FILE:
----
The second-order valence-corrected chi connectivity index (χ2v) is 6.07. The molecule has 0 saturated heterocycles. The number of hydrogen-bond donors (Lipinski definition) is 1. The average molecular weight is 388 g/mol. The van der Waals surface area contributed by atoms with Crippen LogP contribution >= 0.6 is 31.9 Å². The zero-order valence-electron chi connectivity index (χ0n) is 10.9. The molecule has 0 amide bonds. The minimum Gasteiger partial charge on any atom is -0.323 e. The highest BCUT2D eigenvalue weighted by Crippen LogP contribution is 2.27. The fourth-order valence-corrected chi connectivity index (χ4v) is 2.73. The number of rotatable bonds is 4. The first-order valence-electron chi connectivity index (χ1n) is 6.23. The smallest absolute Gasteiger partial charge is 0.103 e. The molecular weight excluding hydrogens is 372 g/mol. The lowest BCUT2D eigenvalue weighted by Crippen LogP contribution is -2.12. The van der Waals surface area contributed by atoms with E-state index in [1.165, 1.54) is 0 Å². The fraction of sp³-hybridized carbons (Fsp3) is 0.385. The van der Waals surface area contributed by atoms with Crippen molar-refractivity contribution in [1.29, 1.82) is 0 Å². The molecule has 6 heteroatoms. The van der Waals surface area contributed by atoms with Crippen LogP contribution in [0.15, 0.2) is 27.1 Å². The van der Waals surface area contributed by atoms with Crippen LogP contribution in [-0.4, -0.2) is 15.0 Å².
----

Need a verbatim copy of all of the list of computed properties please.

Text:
The second-order valence-corrected chi connectivity index (χ2v) is 6.07. The molecule has 0 saturated heterocycles. The number of hydrogen-bond donors (Lipinski definition) is 1. The average molecular weight is 388 g/mol. The van der Waals surface area contributed by atoms with Crippen LogP contribution >= 0.6 is 31.9 Å². The zero-order valence-electron chi connectivity index (χ0n) is 10.9. The molecule has 0 amide bonds. The minimum Gasteiger partial charge on any atom is -0.323 e. The highest BCUT2D eigenvalue weighted by Crippen LogP contribution is 2.27. The fourth-order valence-corrected chi connectivity index (χ4v) is 2.73. The number of rotatable bonds is 4. The first-order valence-electron chi connectivity index (χ1n) is 6.23. The smallest absolute Gasteiger partial charge is 0.103 e. The molecular weight excluding hydrogens is 372 g/mol. The lowest BCUT2D eigenvalue weighted by Crippen LogP contribution is -2.12. The van der Waals surface area contributed by atoms with E-state index in [1.165, 1.54) is 0 Å². The fraction of sp³-hybridized carbons (Fsp3) is 0.385. The van der Waals surface area contributed by atoms with Crippen molar-refractivity contribution in [1.29, 1.82) is 0 Å². The molecule has 6 heteroatoms. The van der Waals surface area contributed by atoms with Crippen LogP contribution in [0.15, 0.2) is 27.1 Å². The van der Waals surface area contributed by atoms with Crippen LogP contribution in [-0.4, -0.2) is 15.0 Å².